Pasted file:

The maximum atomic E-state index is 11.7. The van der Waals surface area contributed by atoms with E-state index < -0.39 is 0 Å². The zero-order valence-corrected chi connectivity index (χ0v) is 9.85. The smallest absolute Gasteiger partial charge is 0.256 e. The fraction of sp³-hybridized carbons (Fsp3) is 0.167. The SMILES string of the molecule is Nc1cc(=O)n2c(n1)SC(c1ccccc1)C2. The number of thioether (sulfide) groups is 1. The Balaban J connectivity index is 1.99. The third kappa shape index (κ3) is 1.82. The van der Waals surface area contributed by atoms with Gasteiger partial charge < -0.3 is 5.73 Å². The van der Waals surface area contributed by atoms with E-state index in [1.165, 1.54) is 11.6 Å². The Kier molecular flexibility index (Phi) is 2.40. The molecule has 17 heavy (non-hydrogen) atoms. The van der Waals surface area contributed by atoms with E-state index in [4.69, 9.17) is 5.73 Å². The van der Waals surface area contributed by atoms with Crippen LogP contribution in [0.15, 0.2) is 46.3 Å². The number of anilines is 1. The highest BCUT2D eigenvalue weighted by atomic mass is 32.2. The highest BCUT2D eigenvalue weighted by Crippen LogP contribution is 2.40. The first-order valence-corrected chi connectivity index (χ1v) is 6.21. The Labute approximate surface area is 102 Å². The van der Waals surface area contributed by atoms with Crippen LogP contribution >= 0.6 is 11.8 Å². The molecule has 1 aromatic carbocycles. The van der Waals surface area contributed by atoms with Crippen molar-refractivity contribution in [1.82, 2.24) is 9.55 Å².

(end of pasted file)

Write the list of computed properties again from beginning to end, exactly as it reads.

The maximum atomic E-state index is 11.7. The van der Waals surface area contributed by atoms with E-state index < -0.39 is 0 Å². The zero-order valence-corrected chi connectivity index (χ0v) is 9.85. The smallest absolute Gasteiger partial charge is 0.256 e. The fraction of sp³-hybridized carbons (Fsp3) is 0.167. The SMILES string of the molecule is Nc1cc(=O)n2c(n1)SC(c1ccccc1)C2. The number of thioether (sulfide) groups is 1. The Balaban J connectivity index is 1.99. The third kappa shape index (κ3) is 1.82. The van der Waals surface area contributed by atoms with Gasteiger partial charge < -0.3 is 5.73 Å². The van der Waals surface area contributed by atoms with E-state index in [1.165, 1.54) is 11.6 Å². The Kier molecular flexibility index (Phi) is 2.40. The molecule has 17 heavy (non-hydrogen) atoms. The van der Waals surface area contributed by atoms with E-state index in [4.69, 9.17) is 5.73 Å². The van der Waals surface area contributed by atoms with Crippen LogP contribution in [0.15, 0.2) is 46.3 Å². The number of anilines is 1. The highest BCUT2D eigenvalue weighted by atomic mass is 32.2. The highest BCUT2D eigenvalue weighted by Crippen LogP contribution is 2.40. The first-order valence-corrected chi connectivity index (χ1v) is 6.21. The Labute approximate surface area is 102 Å². The van der Waals surface area contributed by atoms with Crippen LogP contribution >= 0.6 is 11.8 Å². The molecule has 1 aromatic carbocycles. The van der Waals surface area contributed by atoms with Crippen molar-refractivity contribution in [1.82, 2.24) is 9.55 Å².